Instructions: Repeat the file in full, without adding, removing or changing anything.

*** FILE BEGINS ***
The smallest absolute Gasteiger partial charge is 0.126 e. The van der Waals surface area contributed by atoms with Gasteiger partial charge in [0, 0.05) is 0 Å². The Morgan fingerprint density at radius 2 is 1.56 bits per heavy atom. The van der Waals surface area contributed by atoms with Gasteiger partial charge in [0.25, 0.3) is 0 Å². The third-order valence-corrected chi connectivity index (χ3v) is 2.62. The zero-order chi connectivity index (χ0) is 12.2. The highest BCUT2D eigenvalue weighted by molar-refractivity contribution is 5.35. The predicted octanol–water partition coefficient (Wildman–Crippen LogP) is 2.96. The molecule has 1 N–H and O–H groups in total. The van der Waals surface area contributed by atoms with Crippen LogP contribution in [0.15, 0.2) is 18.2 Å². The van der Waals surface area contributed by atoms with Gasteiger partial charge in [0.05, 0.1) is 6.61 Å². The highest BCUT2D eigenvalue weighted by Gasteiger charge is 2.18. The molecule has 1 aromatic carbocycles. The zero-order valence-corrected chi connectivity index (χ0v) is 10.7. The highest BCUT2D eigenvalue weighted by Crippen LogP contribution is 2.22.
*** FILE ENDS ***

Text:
The smallest absolute Gasteiger partial charge is 0.126 e. The van der Waals surface area contributed by atoms with Gasteiger partial charge in [0, 0.05) is 0 Å². The Morgan fingerprint density at radius 2 is 1.56 bits per heavy atom. The van der Waals surface area contributed by atoms with Gasteiger partial charge in [0.25, 0.3) is 0 Å². The third-order valence-corrected chi connectivity index (χ3v) is 2.62. The zero-order chi connectivity index (χ0) is 12.2. The highest BCUT2D eigenvalue weighted by molar-refractivity contribution is 5.35. The predicted octanol–water partition coefficient (Wildman–Crippen LogP) is 2.96. The molecule has 1 N–H and O–H groups in total. The van der Waals surface area contributed by atoms with Crippen LogP contribution in [0.15, 0.2) is 18.2 Å². The van der Waals surface area contributed by atoms with Gasteiger partial charge in [0.05, 0.1) is 6.61 Å². The highest BCUT2D eigenvalue weighted by Gasteiger charge is 2.18. The molecule has 1 aromatic carbocycles. The zero-order valence-corrected chi connectivity index (χ0v) is 10.7. The highest BCUT2D eigenvalue weighted by Crippen LogP contribution is 2.22.